A new and much-needed book for the adoption community.
LIONS ROARING, FAR FROM HOME: AN ANTHOLOGY BY ETHIOPIAN ADOPTEES
Editors: Aselefech Evans, Annette-Kassaye Berhanu, and Maureen McCauley Evans
Submissions were due by July 15, 2015. More information is available here.
We were delighted to invite Ethiopian adoptees from around the world to submit essays about what Ethiopia means to you, and how being adopted has affected you. Your voice deserves to be heard. The book’s tentative title–Lions Roaring, Far From Home–is related to Ethiopian history and culture.
We envision that adoptees (Ethiopian and other), prospective adoptive parents, current adoptive parents, first parents, grandparents, adoption agency staff, social workers, policy makers, teachers and other child welfare professionals will want to read and learn from this book. We believe that Ethiopians in Ethiopia and around the world will want to read it, as well as the global family connected with adoption. Lions Roaring will be a book for anyone interested in the essential stories of love, loss, journeys, and family.
We have selected 28 entries for publication in the anthology. Writers range in age from 8 to 47, and are from the US, Canada, Spain, Sweden, Holland, Belgium, France, and Australia.
We are thrilled at the response to our anthology. It has been a labor of love. We plan to have it available in both electronic and print form. Many thanks for all the support, patience, and encouragement!
Korean American Adoptee Adoptive Family Network–KAAN Conference
June 2016 (kaanet.org)
I am honored to be presenting a workshop titled “Artfully Creating Personal Histories in Adoption” at the annual conference of KAAN, the Korean American Adoptive Family Network, June 24-26, in Pittsburgh. My hands-on, interactive session will use art to examine the intersection of personal histories and adoption. Personal histories are our own stories of the past, put down on paper or otherwise preserved. We will review the history of adoption (US and international), and the role of privacy, secrecy, and control. We will use art to talk about that we are really looking for in searches, and what to do when information is painful, missing, or inaccurate. Important components will be normalizing a difficult past, and honoring (maybe even celebrating) a complex history through art.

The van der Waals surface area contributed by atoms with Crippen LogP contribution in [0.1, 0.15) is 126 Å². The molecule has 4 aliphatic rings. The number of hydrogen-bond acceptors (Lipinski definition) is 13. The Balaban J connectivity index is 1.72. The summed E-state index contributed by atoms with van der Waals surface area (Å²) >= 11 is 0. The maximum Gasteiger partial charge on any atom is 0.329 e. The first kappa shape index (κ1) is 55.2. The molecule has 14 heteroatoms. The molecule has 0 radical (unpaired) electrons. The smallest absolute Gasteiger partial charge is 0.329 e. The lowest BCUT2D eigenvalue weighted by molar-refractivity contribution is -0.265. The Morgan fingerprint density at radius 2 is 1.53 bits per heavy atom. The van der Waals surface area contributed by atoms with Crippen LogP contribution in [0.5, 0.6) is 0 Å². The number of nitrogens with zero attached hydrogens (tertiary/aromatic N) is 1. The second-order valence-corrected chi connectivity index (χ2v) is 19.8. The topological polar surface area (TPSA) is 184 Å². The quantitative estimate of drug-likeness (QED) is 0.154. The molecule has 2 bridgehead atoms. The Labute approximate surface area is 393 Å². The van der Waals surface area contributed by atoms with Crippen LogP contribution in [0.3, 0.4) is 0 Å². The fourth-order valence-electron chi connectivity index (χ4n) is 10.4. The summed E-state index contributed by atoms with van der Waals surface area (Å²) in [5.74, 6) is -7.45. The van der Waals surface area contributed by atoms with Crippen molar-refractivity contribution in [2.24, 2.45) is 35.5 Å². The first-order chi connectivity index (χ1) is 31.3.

My workshop will be Friday, June 24. There is an incredible line-up of speakers and workshops at the conference. More information is available here.
Annette Kasseye and Aselefech Evans–Canadian and US Ethiopian Adoptees
In February 2014, we held a wonderful conversation among two Canadians and two Americans, Ethiopian adoptees and white adoptive parents. Where and how do Ethiopian adoptees “fit in” with immigrants, Africans, and their adoptive families? What does “being adopted” mean at different ages? How does being raised in a rural, French-speaking area compare with being raised in the most affluent black county in the US? Can you have a happy childhood, and still be angry or sad about adoption?
Ethiopian adoptees Annette Kassaye MacDonald, in Montreal, and Aselefech Evans, in Cheverly, Maryland, were the primary speakers, and they were powerful and candid, speaking from their hearts.
Hosting the conversation with me was Chris Ardern, a Canadian adoptive mom of two young Ethiopian children, now living in Toronto, Ontario.
My thanks to Chris, Annette, and Aselefech. Amaseganallo. You were all thoughtful and insightful, and it was a great conversation.
Jenni Fang Lee and Aselefech Evans:
An Adoptee Conversation
Many thanks to Cindy Rasicot, MFT, of the wonderful blog Talking Heart to Heart, for co-hosting this powerful conversation on December 9, 2013, between Jenni Fang Lee and Aselefech Evans.
You can watch now on YouTube by clicking here.